Wanetta Marie Armintrout, age 99, passed away peacefully at her home in Moline on September 10, 2023. She was born in Moline on June 10, 1924, the daughter of Alton and Gertrude (Van Horn) Frank. It was in Moline that she was mostly raised, alongside her grandparents and even her great-grandparents. She had a special bond with her Aunt Ollie. She accepted Jesus as her Lord and Savior at a very young age. She had a lifelong love of reading, and kept a scripture journal or list all of her life.
When she was 18, she met Dale Armintrout while she was a student at County Normal in Allegan. World War II was raging and in her words “those were different times.” They were engaged then married within three months or less of when they first met. Later, when thinking about it, Dale would say, “why did we waste all that time”
Dale went into the Army less than a month after they were married. He was selected for special and extra training. Wanetta followed him whenever she could. One story was that when they were living in Tennessee, Dale’s parents came to visit. When it was time to leave, Dale’s father asked him to take them to the train station. Dale said “I don’t’ understand, you drove here.” His dad then told him that they were leaving the car for him and Wanetta. She was always grateful for the support they had from both sets of parents. Eighty years later, she was still amazed that not one of them said one word to discourage them from getting married so soon.
In March, 1944 their son Allen was born. Later that year, Dale was sent into combat in Europe as a forward artillery observer, with the 14
Armor Division. He survived the hellish battle of Hatten, France. It was an eleven day pitched battle where their orders were to hold at all cost. That they did, even though the Germans held 2/3 of that small village. He then went on, deep into Germany where his outfit liberated 130,000 allied prisoners. In April he was wounded in the knee and spent months in the hospital. He suffered from that injury for a lifetime and never complained. His fellow soldiers called it “a million dollar wound” meaning that they would survive and be removed from combat. These were the times that Wanetta lived through, while caring for her baby, Allen.
After the war, Wanetta and Dale established their home in Allegan. Dale worked with his father and brother at Armintrout & Sons, one of the first combinations of grocery store and meat market. Upon learning that their son, Allen, was and would always be deaf, they vowed to each other that they’d concentrate on him, to give him the best upbringing that they could, which they certainly did.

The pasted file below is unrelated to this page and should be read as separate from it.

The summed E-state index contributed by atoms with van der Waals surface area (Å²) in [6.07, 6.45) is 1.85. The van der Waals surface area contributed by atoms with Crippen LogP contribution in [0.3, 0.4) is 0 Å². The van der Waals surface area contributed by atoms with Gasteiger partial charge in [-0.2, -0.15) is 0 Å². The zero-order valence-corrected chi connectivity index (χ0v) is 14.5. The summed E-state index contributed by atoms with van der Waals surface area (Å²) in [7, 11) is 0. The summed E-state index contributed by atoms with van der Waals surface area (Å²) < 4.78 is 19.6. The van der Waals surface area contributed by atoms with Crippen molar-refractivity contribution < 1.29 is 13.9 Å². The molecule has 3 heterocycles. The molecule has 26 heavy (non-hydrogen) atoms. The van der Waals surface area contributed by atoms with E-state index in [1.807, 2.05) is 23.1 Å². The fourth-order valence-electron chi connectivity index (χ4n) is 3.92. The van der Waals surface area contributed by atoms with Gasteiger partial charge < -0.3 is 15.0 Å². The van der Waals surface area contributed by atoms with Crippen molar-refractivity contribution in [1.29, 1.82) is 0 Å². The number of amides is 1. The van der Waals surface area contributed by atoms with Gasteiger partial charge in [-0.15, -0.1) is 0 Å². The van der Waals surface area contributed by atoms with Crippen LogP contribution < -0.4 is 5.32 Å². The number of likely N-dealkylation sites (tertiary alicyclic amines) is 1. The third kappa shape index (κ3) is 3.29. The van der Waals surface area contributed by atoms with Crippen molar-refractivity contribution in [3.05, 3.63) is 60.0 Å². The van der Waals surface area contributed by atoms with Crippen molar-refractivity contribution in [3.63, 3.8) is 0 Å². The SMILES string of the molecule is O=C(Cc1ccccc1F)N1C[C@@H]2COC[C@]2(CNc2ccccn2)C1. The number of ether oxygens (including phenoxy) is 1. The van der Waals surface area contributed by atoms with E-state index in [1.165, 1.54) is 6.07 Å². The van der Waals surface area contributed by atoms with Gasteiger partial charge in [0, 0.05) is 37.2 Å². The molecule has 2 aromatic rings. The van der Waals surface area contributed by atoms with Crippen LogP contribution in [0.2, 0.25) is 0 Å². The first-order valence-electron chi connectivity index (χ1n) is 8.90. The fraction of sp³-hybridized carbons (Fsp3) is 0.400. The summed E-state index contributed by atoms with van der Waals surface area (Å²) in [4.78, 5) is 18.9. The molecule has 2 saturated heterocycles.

There was an excellent school for the deaf in Grand Rapids. Dale and Wanetta made the decision to move to Moline and open their own mom & pop grocery. This would shorten the twice a day drive to Grand Rapids and back. Although it took a lot of hours and a lot of work, Wanetta loved it as it allowed them to spend their days together. Wanetta developed a lifelong tolerance of cold coffee. She said “they’d just pour a cup, and the doorbell would jingle telling them that a customer had just walked in.”
When in their early forties, Dale & Wanetta sold their store and went back to school to become teachers. They both taught in and retired from the Wayland School District. Wanetta loved teaching 6
grade. When asked about it, she would say “they were all good kids.” Recently an ex-student said that she was everyone’s favorite teacher.
Wanetta said that she loved being a housewife. It was from her Dutch mother, the first in her family to be born in the USA, she learned to keep and take pride in a clean and tidy house. She said that Monday’s were for washing, etc, etc, and Fridays were for cleaning house. She never went to bed without first straightening things up and never woke up to an untidy house.
Wanetta led an active church and social life up into her 90’s. She liked and connected with people of all ages. She was quick, had a great sense of humor and was fun to be with. She made friends, even lifelong friends easily. She was always the great hostess. Everyone who entered her home was made to feel sincerely welcomed. She always offered everyone food and drink, usually a cookie & coffee. Her life was well lived.
Wanetta loved her home where she had so many good memories. Her wish was to spend the rest of her days at home. She had given such excellent and selfless care to her mother and Dale in their final years and to Allen in his final days, that it was only right that someone would care for her when needed. A team of her friends and family were there for her. Then several who did not know Wanetta got involved and they quickly bonded with her. She was that kind of person.
Wanetta was preceded in death by her parents, her brother, Dale Frank; her husband of 67 years, Dale and her son, Allen, who she loved so very much.
She is survived by her nephews, Walter (Mary) Frank, Robert (Marcia) Frank and David (Nancy) Armintrout; nieces, Diana (Rick) Lloyd and Paula (Verne) Trinoskey great nieces and nephews; special loving adopted families, the DeKok family, Rookus families, Burgess family and Burley families and special loving friends Eve Foote and Jeanie VandenBos.
Friends may visit with Wanetta’s family starting at 10:00 A.M., Friday, September 15, 2023, at the Moline Baptist Church, until the time of the funeral service at 11:00 A.M., with Pastor Steve DeKok officiating.
Burial will take place at 1:30 P.M., at Dorr Cemetery.
Contributions in memory of Wanetta may be made to the Moline Baptist Church or Wings of Hope Hospice.
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